In our ongoing effort to configure Windows Server 2008's GUI-less incarnation, Server Core, we've named the server, given it a DNS suffix, assigned static IP values, enabled Automatic Updates, and worked a bit with Ocsetup and Oclist. Now, it’s time to set up remote Server Core administration by taking the nifty new remote-access tool Winrs for a spin.Web Elements? N/A
In this column’s continuing effort to configure Windows Server 2008’s GUI-less incarnation, Server Core, we’ve named the server, given it a DNS suffix, assigned static IP values, enabled Automatic Updates, and worked with Ocsetup and Oclist— tools that let you add or remove server modules such as DNS and DHCP. Now, let’s set up remote Server Core administration by taking the nifty, new remote-access tool Winrs for a spin.
A Better Alternative
When I set up Server Core systems for clients, they always want to know how to enable Remote Desktop. My answer is always, “Wait! There’s a better alternative!” Server Core can’t run 95 percent of GUI-based applications, so there’s no need to enable Remote Desktop, particularly when Server 2008 and Windows Vista share a new secure remote command shell—that is, the Winrs command.
I like Winrs because although it’s a remote-control tool, it doesn’t require that you open any of the Five Ports of Peril—TCP 135, 139, and 445 and UDP 137 and 138. Winrs runs atop TCP port 80; it essentially runs on HTTP or, more exactly, HTTPS traffic. To do so, Winrs takes advantage of the relatively new Windows Remote Management (WinRM) protocol that’s built into Server 2008 and Vista. You enable WinRM by typing (from an elevated command prompt)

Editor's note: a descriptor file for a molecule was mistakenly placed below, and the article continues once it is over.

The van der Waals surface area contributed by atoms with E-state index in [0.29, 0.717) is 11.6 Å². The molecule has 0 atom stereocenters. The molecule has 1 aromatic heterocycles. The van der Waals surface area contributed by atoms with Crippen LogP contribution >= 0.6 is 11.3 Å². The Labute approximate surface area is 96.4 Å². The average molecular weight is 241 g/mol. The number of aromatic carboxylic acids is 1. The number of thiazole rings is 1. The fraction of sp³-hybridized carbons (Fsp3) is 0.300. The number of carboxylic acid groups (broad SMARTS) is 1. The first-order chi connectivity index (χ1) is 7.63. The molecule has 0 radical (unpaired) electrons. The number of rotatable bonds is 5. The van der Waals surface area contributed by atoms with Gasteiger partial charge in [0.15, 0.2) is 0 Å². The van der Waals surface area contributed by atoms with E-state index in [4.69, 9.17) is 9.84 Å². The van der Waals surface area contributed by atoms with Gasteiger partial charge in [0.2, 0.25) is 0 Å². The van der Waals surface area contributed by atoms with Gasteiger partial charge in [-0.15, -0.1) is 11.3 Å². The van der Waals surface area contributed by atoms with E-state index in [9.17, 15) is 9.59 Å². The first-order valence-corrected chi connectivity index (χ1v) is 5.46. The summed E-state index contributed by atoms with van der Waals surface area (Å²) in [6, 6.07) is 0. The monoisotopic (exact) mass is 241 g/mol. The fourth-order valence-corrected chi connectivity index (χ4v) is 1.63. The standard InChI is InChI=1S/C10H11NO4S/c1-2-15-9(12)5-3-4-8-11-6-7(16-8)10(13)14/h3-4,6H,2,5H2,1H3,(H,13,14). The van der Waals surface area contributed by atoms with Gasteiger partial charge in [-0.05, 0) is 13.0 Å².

Run that command on both the host and client machines—you need only do it once.
WinRM won’t let Winrs communicate with any hosts except the ones it trusts. WinRM trusts all fellow members of an Active Directory (AD) forest, but a WinRM client won’t talk to another system in a workgroup unless you give the client the OK by issuing the command
where list is either a comma-delimited list of DNS names or IP addresses of trusted systems, or an asterisk to denote “trust every host.” For example, to trust the system at 192.168.1.7 and the system named ace.bigfirm.com, you’d type
You must type the TrustedHosts command on the client, not the server. Thus, if I wanted to use Winrs to control a Server Core system from a Vista system, all I’d have to do is enable WinRM on both systems, then execute a TrustedHosts command on the Vista machine, and I wouldn’t have to execute one on the Server Core system. That seems a bit backward to me! In fact, given that Winrs requires NTLM, Kerberos, or certificate-based logons by default, it already boasts plenty of security, and you’re probably safe by simply typing the following command at the client:
Putting It to Work
To find out your system’s current list of trusted hosts, you’d type
Assuming that your client system trusts the remote Server Core system and that both systems have run winrm quickconfig (or the Group Policy equivalent), you’d then type
If you’re remotely controlling a system in the same forest and need to use a different account than the one you’re logged in as, or if you’re remotely controlling another system in a workgroup, you’d use that -u parameter. For example, to tell a system named sc1 .bigfirm.com to run an IPconfig command where sc1.bigfirm.com has an administrative account named administrator, you’d type
Winrs would then prompt you for the password for the administrator account, and you’d get the output of an IPconfig command run on sc1.bigfirm.com. If you need to run several commands instead of just one—a likely scenario on Server Core—you’d be better off typing
On my Vista desktop, Winrs is useful as a command prompt that I can open at any time and type an administrative command to the Server Core system. I think WinRM and Winrs add up to a far superior remote-command solution for Server Core than Remote Desktop (unless you’re attempting remote control from Windows XP, which doesn’t offer Winrs). Give it a try!